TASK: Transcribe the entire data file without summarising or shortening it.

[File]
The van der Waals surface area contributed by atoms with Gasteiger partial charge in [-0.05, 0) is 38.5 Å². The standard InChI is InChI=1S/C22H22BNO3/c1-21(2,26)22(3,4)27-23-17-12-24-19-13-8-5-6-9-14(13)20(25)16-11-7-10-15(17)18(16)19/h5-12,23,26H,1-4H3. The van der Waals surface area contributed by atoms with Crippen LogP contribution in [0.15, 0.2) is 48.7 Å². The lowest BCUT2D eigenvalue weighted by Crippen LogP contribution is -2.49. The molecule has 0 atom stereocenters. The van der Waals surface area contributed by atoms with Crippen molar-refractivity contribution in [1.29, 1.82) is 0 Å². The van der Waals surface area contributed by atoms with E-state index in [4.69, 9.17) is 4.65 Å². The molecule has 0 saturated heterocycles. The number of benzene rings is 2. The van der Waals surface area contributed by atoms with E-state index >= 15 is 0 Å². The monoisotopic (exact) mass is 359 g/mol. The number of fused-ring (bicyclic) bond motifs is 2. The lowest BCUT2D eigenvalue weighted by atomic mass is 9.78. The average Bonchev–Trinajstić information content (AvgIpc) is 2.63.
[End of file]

The van der Waals surface area contributed by atoms with Gasteiger partial charge in [-0.05, 0) is 38.5 Å². The standard InChI is InChI=1S/C22H22BNO3/c1-21(2,26)22(3,4)27-23-17-12-24-19-13-8-5-6-9-14(13)20(25)16-11-7-10-15(17)18(16)19/h5-12,23,26H,1-4H3. The van der Waals surface area contributed by atoms with Crippen LogP contribution in [0.15, 0.2) is 48.7 Å². The lowest BCUT2D eigenvalue weighted by Crippen LogP contribution is -2.49. The molecule has 0 atom stereocenters. The van der Waals surface area contributed by atoms with Crippen molar-refractivity contribution in [1.29, 1.82) is 0 Å². The van der Waals surface area contributed by atoms with E-state index in [4.69, 9.17) is 4.65 Å². The molecule has 0 saturated heterocycles. The number of benzene rings is 2. The van der Waals surface area contributed by atoms with E-state index >= 15 is 0 Å². The monoisotopic (exact) mass is 359 g/mol. The number of fused-ring (bicyclic) bond motifs is 2. The lowest BCUT2D eigenvalue weighted by atomic mass is 9.78. The average Bonchev–Trinajstić information content (AvgIpc) is 2.63.